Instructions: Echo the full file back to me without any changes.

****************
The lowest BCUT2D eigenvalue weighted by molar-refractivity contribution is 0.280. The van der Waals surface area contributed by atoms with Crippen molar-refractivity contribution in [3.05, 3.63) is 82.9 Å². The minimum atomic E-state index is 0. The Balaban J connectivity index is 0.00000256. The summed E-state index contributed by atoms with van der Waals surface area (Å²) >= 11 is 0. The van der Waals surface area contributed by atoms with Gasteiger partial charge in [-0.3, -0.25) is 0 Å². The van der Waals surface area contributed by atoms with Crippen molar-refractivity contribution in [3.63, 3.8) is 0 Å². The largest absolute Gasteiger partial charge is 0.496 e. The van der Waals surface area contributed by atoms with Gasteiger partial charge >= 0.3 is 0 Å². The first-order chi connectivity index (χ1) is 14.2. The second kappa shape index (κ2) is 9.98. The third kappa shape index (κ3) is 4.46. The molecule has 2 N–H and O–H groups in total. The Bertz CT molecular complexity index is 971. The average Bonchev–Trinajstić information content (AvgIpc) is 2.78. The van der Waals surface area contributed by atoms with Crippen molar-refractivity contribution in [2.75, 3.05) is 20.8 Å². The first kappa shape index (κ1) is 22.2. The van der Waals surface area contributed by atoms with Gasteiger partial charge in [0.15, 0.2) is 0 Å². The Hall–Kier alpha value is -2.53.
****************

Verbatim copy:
The lowest BCUT2D eigenvalue weighted by molar-refractivity contribution is 0.280. The van der Waals surface area contributed by atoms with Crippen molar-refractivity contribution in [3.05, 3.63) is 82.9 Å². The minimum atomic E-state index is 0. The Balaban J connectivity index is 0.00000256. The summed E-state index contributed by atoms with van der Waals surface area (Å²) >= 11 is 0. The van der Waals surface area contributed by atoms with Gasteiger partial charge in [-0.3, -0.25) is 0 Å². The van der Waals surface area contributed by atoms with Crippen molar-refractivity contribution in [3.63, 3.8) is 0 Å². The largest absolute Gasteiger partial charge is 0.496 e. The van der Waals surface area contributed by atoms with Gasteiger partial charge >= 0.3 is 0 Å². The first-order chi connectivity index (χ1) is 14.2. The second kappa shape index (κ2) is 9.98. The third kappa shape index (κ3) is 4.46. The molecule has 2 N–H and O–H groups in total. The Bertz CT molecular complexity index is 971. The average Bonchev–Trinajstić information content (AvgIpc) is 2.78. The van der Waals surface area contributed by atoms with Crippen molar-refractivity contribution in [2.75, 3.05) is 20.8 Å². The first kappa shape index (κ1) is 22.2. The van der Waals surface area contributed by atoms with Gasteiger partial charge in [0.15, 0.2) is 0 Å². The Hall–Kier alpha value is -2.53.